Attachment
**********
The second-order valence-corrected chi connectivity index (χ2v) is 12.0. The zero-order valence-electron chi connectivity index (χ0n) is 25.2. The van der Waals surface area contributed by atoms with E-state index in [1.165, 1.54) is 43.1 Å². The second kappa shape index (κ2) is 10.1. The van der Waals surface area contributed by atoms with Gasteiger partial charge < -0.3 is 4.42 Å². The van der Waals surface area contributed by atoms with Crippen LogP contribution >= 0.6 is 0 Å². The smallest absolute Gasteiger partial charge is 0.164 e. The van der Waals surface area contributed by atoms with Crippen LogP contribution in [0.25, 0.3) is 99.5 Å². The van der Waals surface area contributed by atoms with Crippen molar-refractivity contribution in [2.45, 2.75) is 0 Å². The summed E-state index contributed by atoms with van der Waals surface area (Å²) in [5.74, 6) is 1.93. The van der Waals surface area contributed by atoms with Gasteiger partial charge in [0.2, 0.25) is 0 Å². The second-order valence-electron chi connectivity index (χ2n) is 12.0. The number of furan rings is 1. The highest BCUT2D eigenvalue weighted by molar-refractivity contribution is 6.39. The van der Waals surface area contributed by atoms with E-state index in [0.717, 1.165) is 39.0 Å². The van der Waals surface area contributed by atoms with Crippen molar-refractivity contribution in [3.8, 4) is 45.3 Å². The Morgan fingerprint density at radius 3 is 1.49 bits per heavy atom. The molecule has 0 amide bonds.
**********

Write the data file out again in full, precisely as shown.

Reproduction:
The second-order valence-corrected chi connectivity index (χ2v) is 12.0. The zero-order valence-electron chi connectivity index (χ0n) is 25.2. The van der Waals surface area contributed by atoms with E-state index in [1.165, 1.54) is 43.1 Å². The second kappa shape index (κ2) is 10.1. The van der Waals surface area contributed by atoms with Gasteiger partial charge < -0.3 is 4.42 Å². The van der Waals surface area contributed by atoms with Crippen LogP contribution >= 0.6 is 0 Å². The smallest absolute Gasteiger partial charge is 0.164 e. The van der Waals surface area contributed by atoms with Crippen LogP contribution in [0.25, 0.3) is 99.5 Å². The van der Waals surface area contributed by atoms with Crippen molar-refractivity contribution in [2.45, 2.75) is 0 Å². The summed E-state index contributed by atoms with van der Waals surface area (Å²) in [5.74, 6) is 1.93. The van der Waals surface area contributed by atoms with Gasteiger partial charge in [0.2, 0.25) is 0 Å². The second-order valence-electron chi connectivity index (χ2n) is 12.0. The number of furan rings is 1. The highest BCUT2D eigenvalue weighted by molar-refractivity contribution is 6.39. The van der Waals surface area contributed by atoms with E-state index in [0.717, 1.165) is 39.0 Å². The van der Waals surface area contributed by atoms with Crippen molar-refractivity contribution in [3.8, 4) is 45.3 Å². The Morgan fingerprint density at radius 3 is 1.49 bits per heavy atom. The molecule has 0 amide bonds.